• Anticholinergics Anticholinergics Anticholinergic drugs block the effect of the neurotransmitter acetylcholine at the muscarinic receptors in the central and peripheral nervous systems. Anticholinergic agents inhibit the parasympathetic nervous system, resulting in effects on the smooth muscle in the respiratory tract, vascular system, urinary tract, GI tract, and pupils of the eyes. Anticholinergic Drugs
    • Corticosteroid therapy
  • Infection treatment: antibiotics
    • Empiric choices: 
      • Amoxicillin Amoxicillin A broad-spectrum semisynthetic antibiotic similar to ampicillin except that its resistance to gastric acid permits higher serum levels with oral administration. Penicillins–clavulanate
      • Fluoroquinolones Fluoroquinolones Fluoroquinolones are a group of broad-spectrum, bactericidal antibiotics inhibiting bacterial DNA replication. Fluoroquinolones cover gram-negative, anaerobic, and atypical organisms, as well as some gram-positive and multidrug-resistant (MDR) organisms. Fluoroquinolones (provides coverage for Pseudomonas Pseudomonas Pseudomonas is a non-lactose-fermenting, gram-negative bacillus that produces pyocyanin, which gives it a characteristic blue-green color. Pseudomonas is found ubiquitously in the environment, as well as in moist reservoirs, such as hospital sinks and respiratory equipment. Pseudomonas)
    • Tailored to sputum culture and sensitivity Sensitivity Binary classification measures to assess test results. Sensitivity or recall rate is the proportion of true positives. Blotting Techniques
  • Vaccinations:
    • Influenza Influenza Influenza viruses are members of the Orthomyxoviridae family and the causative organisms of influenza, a highly contagious febrile respiratory disease. There are 3 primary influenza viruses (A, B, and C) and various subtypes, which are classified based on their virulent surface antigens, hemagglutinin (HA) and neuraminidase (NA). Influenza typically presents with a fever, myalgia, headache, and symptoms of an upper respiratory infection. Influenza Viruses/Influenza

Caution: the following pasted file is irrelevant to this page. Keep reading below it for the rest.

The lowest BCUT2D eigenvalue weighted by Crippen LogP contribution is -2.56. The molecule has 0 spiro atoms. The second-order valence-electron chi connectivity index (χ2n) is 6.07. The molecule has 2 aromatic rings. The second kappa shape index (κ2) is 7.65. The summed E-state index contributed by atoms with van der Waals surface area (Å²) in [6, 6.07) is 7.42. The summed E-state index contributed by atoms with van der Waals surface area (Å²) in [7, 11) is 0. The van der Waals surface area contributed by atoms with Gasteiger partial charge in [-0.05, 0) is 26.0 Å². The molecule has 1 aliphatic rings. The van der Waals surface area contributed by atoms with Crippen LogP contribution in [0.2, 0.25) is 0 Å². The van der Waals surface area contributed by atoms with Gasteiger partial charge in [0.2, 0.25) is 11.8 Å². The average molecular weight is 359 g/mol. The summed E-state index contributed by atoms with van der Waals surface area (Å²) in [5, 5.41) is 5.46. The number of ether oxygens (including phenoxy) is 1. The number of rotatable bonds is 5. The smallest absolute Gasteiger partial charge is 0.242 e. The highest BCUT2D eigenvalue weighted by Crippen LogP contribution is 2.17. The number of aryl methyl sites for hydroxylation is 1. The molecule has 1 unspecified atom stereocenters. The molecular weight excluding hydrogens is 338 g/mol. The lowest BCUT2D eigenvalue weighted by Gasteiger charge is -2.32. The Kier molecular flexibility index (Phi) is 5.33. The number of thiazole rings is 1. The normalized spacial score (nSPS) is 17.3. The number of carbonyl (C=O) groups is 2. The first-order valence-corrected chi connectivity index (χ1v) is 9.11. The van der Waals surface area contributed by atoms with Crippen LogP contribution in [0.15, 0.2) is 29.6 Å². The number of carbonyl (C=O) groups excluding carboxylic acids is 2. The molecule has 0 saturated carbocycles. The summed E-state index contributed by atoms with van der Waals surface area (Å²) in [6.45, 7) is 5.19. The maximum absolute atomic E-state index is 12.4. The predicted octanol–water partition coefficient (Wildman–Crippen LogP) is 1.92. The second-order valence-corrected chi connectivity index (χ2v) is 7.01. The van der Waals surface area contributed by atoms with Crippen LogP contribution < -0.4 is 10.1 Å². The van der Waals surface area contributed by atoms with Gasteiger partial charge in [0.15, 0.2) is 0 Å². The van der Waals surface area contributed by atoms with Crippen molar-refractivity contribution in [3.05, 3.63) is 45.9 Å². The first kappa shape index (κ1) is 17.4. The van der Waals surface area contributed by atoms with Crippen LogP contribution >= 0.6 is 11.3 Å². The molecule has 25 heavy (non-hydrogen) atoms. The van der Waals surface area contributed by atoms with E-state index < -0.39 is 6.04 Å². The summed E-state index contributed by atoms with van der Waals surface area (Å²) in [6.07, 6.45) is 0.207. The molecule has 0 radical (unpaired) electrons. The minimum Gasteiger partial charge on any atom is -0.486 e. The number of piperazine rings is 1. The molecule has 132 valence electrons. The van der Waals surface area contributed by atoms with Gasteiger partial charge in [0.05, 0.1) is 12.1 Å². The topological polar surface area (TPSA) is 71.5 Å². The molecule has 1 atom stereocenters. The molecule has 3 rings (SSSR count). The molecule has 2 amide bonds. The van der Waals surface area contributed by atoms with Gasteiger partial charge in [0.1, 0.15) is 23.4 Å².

• Pneumococcal pneumonia Pneumonia Pneumonia or pulmonary inflammation is an acute or chronic inflammation of lung tissue. Causes include infection with bacteria, viruses, or fungi. In more rare cases, pneumonia can also be caused through toxic triggers through inhalation of toxic substances, immunological processes, or in the course of radiotherapy. Pneumonia
  • Smoking Smoking Willful or deliberate act of inhaling and exhaling smoke from burning substances or agents held by hand. Interstitial Lung Diseases cessation counseling

Surgical management

Surgery is not usually indicated, but it may be used in specific circumstances:

  • Bronchial artery embolization Embolization A method of hemostasis utilizing various agents such as gelfoam, silastic, metal, glass, or plastic pellets, autologous clot, fat, and muscle as emboli. It has been used in the treatment of spinal cord and intracranial arteriovenous malformations, renal arteriovenous fistulas, gastrointestinal bleeding, epistaxis, hypersplenism, certain highly vascular tumors, traumatic rupture of blood vessels, and control of operative hemorrhage. Gastrointestinal Bleeding for massive hemoptysis Massive hemoptysis Hemoptysis
  • Lung resection:
    • Removal of the most severely involved segments of the lung
    • May be pursued for advanced disease or massive hemoptysis Massive hemoptysis Hemoptysis
  • Lung transplantation Lung transplantation The transference of either one or both of the lungs from one human or animal to another. Organ Transplantation is considered for severe bronchiectasis (such as in cystic Cystic Fibrocystic Change fibrosis Fibrosis Any pathological condition where fibrous connective tissue invades any organ, usually as a consequence of inflammation or other injury. Bronchiolitis Obliterans).

Prognosis Prognosis A prediction of the probable outcome of a disease based on a individual’s condition and the usual course of the disease as seen in similar situations. Non-Hodgkin Lymphomas

Differential Diagnosis